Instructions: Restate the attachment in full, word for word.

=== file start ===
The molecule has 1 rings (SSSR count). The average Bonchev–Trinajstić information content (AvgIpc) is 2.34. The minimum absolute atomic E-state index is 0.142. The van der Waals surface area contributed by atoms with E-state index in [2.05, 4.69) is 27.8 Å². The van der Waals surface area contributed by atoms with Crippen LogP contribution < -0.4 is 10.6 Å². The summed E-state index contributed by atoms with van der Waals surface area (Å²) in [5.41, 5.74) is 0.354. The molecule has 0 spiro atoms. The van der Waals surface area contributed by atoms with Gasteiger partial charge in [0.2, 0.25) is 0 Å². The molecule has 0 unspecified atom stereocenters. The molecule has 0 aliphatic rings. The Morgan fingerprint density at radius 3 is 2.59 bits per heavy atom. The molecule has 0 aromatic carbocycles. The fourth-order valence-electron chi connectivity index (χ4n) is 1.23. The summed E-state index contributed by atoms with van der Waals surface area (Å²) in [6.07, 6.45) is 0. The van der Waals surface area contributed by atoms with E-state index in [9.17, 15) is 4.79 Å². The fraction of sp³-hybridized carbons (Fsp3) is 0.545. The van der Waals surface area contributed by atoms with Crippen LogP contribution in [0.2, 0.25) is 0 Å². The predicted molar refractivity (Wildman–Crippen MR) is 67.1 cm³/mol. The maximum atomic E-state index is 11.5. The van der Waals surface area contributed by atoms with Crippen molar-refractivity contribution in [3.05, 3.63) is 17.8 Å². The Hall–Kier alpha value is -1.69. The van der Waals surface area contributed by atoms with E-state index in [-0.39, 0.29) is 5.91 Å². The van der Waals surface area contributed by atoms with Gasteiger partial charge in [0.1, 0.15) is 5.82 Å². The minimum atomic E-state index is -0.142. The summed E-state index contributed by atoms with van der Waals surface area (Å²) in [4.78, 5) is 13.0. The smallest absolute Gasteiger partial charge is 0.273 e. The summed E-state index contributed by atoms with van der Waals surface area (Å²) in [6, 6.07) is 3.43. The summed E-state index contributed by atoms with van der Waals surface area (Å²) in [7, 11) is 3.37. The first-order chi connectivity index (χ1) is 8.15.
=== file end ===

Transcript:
The molecule has 1 rings (SSSR count). The average Bonchev–Trinajstić information content (AvgIpc) is 2.34. The minimum absolute atomic E-state index is 0.142. The van der Waals surface area contributed by atoms with E-state index in [2.05, 4.69) is 27.8 Å². The van der Waals surface area contributed by atoms with Crippen LogP contribution < -0.4 is 10.6 Å². The summed E-state index contributed by atoms with van der Waals surface area (Å²) in [5.41, 5.74) is 0.354. The molecule has 0 spiro atoms. The van der Waals surface area contributed by atoms with Gasteiger partial charge in [0.2, 0.25) is 0 Å². The molecule has 0 unspecified atom stereocenters. The molecule has 0 aliphatic rings. The Morgan fingerprint density at radius 3 is 2.59 bits per heavy atom. The molecule has 0 aromatic carbocycles. The fourth-order valence-electron chi connectivity index (χ4n) is 1.23. The summed E-state index contributed by atoms with van der Waals surface area (Å²) in [6.07, 6.45) is 0. The van der Waals surface area contributed by atoms with E-state index in [9.17, 15) is 4.79 Å². The fraction of sp³-hybridized carbons (Fsp3) is 0.545. The van der Waals surface area contributed by atoms with Crippen LogP contribution in [0.2, 0.25) is 0 Å². The predicted molar refractivity (Wildman–Crippen MR) is 67.1 cm³/mol. The maximum atomic E-state index is 11.5. The van der Waals surface area contributed by atoms with Crippen molar-refractivity contribution in [3.05, 3.63) is 17.8 Å². The Hall–Kier alpha value is -1.69. The van der Waals surface area contributed by atoms with E-state index in [-0.39, 0.29) is 5.91 Å². The van der Waals surface area contributed by atoms with Gasteiger partial charge in [0.1, 0.15) is 5.82 Å². The minimum atomic E-state index is -0.142. The summed E-state index contributed by atoms with van der Waals surface area (Å²) in [4.78, 5) is 13.0. The smallest absolute Gasteiger partial charge is 0.273 e. The summed E-state index contributed by atoms with van der Waals surface area (Å²) in [6, 6.07) is 3.43. The summed E-state index contributed by atoms with van der Waals surface area (Å²) in [7, 11) is 3.37. The first-order chi connectivity index (χ1) is 8.15.